Anyway, the current obsession is Kym Brown's pygmalion. Kym Brown was a website if you want to hear some Real Audio samples and hear what I've been listening to (warning--her website design is awful, and the samples are far far to the right of the window--you may need to force a new window open to see the links or move part of your window off-screen, which is what I did, bless Macs). This isn't pretty pop, though Kym Brown has a clear pretty voice--she writes dark-ish, tough-ish songs (with pretty moments and plenty of auditory hooks so it's not difficult listening that way), most of the vocals are doubletracked with a distorted tracks, and there are all kinds of fascinating samples and noises, including theramin. Hard to think of comparisons--I guess the closest I can get is to Holly McNarland. FYI, she's Canadian and this is a self-release, so it's going to be hard to find other than in Vancouver. Worth the effort, though, well worth the effort.

We bought several new discs this week since we were shopping around and I found a couple of sampler things I've been curious about, but Kym Brown is what I've been listening to. The new lamb is finally here, so I expect it will shortly have some competition for my disc player.

last week's listening § next week's listening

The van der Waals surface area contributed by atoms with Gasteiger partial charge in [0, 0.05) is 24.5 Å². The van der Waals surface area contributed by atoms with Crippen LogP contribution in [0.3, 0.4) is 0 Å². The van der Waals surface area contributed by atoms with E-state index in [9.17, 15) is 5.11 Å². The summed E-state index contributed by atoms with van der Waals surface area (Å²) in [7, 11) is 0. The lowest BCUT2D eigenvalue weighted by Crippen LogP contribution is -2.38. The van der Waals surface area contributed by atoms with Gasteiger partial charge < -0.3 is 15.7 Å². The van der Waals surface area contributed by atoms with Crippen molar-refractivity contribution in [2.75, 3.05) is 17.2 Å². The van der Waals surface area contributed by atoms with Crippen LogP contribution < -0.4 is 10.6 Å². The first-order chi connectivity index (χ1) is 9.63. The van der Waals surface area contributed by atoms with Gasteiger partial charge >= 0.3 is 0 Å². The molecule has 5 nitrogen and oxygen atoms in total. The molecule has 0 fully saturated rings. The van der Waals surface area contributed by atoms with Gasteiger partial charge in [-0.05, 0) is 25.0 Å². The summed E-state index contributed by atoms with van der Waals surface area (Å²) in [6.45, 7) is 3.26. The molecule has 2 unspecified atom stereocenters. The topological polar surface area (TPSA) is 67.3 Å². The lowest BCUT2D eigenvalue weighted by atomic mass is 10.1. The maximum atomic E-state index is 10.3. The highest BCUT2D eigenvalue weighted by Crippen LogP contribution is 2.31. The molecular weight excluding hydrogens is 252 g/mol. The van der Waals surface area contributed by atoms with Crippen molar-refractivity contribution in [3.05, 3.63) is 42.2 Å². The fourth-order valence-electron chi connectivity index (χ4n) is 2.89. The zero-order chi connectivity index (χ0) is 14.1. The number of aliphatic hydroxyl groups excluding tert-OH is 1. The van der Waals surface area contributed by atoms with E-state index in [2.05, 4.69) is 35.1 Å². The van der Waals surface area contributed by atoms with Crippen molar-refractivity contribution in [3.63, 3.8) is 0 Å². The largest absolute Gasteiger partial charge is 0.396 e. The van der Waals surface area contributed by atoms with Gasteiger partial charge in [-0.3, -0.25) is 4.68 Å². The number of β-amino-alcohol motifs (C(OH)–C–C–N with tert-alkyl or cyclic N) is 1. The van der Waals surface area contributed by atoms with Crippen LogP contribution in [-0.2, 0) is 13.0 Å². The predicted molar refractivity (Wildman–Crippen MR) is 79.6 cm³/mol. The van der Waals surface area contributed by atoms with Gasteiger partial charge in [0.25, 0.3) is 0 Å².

Kid's books this week. I began with Theresa Tomlinson's The Forestwife, a kind of Maid Marian retelling, though with little focus on the Robin Hood side of things, and somewhat realistically based, though I had trouble believing that so large a community permanently settled in the woods wouldn't be discovered, but anyway--I enjoyed it, but I wouldn't call it a keeper. Good thing I got it for $1.00 at the library sale.

Also read Vivian Vande Velde's The Conjurer Princess and The Changeling Prince. Like The Forestwife I got quite caught up in them but don't think I'll read them again. They were fun once, though. I'd say The Changeling Prince was the better of the two, and a little more interesting given the psychology of the main character, who had spent much of his life as a wolf. He wasn't a werewolf but was the slave of a sorceress.

Next was Patricia Wrightson's The Nargun and The Stars, and intriguing tale of an orphan who is taken in by distant relations in the Australian Outback. The new family quickly finds themselves caught up in trying to get rid of the Nargun, a disturbing ancient stone-like beast that has settled in their land. There's some interesting interaction between the humans and various trickster spirits, and I liked this but it was too matter-of-fact for me. I kept thinking the boy didn't mourn his parents and settled in too quickly and while he found the trickster spirits strange and wonderful he wasn't quite in awe enough of what had happened for it to really feel magical.